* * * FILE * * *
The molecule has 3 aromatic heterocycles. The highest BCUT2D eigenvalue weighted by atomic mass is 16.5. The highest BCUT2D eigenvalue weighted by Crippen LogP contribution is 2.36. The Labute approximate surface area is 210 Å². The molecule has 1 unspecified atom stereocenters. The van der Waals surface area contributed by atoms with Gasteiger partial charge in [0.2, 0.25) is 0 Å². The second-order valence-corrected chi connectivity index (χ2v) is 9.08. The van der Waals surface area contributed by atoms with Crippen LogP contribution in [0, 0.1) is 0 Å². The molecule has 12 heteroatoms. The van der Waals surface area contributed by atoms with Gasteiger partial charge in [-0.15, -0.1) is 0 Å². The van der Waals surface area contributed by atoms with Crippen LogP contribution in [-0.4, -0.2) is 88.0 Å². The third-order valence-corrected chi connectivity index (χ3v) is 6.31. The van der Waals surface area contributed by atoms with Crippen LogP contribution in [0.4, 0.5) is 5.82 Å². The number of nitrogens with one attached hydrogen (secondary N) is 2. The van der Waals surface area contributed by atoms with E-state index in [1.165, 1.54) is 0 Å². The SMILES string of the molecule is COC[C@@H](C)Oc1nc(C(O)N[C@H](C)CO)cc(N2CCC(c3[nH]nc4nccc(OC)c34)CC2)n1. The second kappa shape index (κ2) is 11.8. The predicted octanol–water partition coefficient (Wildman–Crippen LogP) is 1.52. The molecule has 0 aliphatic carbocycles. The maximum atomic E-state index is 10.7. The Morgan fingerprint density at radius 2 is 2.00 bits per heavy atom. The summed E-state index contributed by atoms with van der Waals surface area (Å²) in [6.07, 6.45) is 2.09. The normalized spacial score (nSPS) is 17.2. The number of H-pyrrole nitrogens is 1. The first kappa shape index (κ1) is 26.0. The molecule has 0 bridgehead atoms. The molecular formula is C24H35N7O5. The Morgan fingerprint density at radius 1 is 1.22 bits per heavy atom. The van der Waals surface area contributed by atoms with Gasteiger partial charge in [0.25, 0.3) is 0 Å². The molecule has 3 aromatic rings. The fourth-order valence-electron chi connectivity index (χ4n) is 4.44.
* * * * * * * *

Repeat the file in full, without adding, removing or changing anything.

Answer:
The molecule has 3 aromatic heterocycles. The highest BCUT2D eigenvalue weighted by atomic mass is 16.5. The highest BCUT2D eigenvalue weighted by Crippen LogP contribution is 2.36. The Labute approximate surface area is 210 Å². The molecule has 1 unspecified atom stereocenters. The van der Waals surface area contributed by atoms with Gasteiger partial charge in [0.2, 0.25) is 0 Å². The second-order valence-corrected chi connectivity index (χ2v) is 9.08. The van der Waals surface area contributed by atoms with Crippen LogP contribution in [0, 0.1) is 0 Å². The molecule has 12 heteroatoms. The van der Waals surface area contributed by atoms with Gasteiger partial charge in [-0.15, -0.1) is 0 Å². The van der Waals surface area contributed by atoms with Crippen LogP contribution in [-0.4, -0.2) is 88.0 Å². The third-order valence-corrected chi connectivity index (χ3v) is 6.31. The van der Waals surface area contributed by atoms with Crippen LogP contribution in [0.4, 0.5) is 5.82 Å². The number of nitrogens with one attached hydrogen (secondary N) is 2. The van der Waals surface area contributed by atoms with E-state index in [1.165, 1.54) is 0 Å². The SMILES string of the molecule is COC[C@@H](C)Oc1nc(C(O)N[C@H](C)CO)cc(N2CCC(c3[nH]nc4nccc(OC)c34)CC2)n1. The second kappa shape index (κ2) is 11.8. The predicted octanol–water partition coefficient (Wildman–Crippen LogP) is 1.52. The molecule has 0 aliphatic carbocycles. The maximum atomic E-state index is 10.7. The Morgan fingerprint density at radius 2 is 2.00 bits per heavy atom. The summed E-state index contributed by atoms with van der Waals surface area (Å²) in [6.07, 6.45) is 2.09. The normalized spacial score (nSPS) is 17.2. The number of H-pyrrole nitrogens is 1. The first kappa shape index (κ1) is 26.0. The molecule has 0 bridgehead atoms. The molecular formula is C24H35N7O5. The Morgan fingerprint density at radius 1 is 1.22 bits per heavy atom. The van der Waals surface area contributed by atoms with Gasteiger partial charge in [0.25, 0.3) is 0 Å². The molecule has 3 aromatic rings. The fourth-order valence-electron chi connectivity index (χ4n) is 4.44.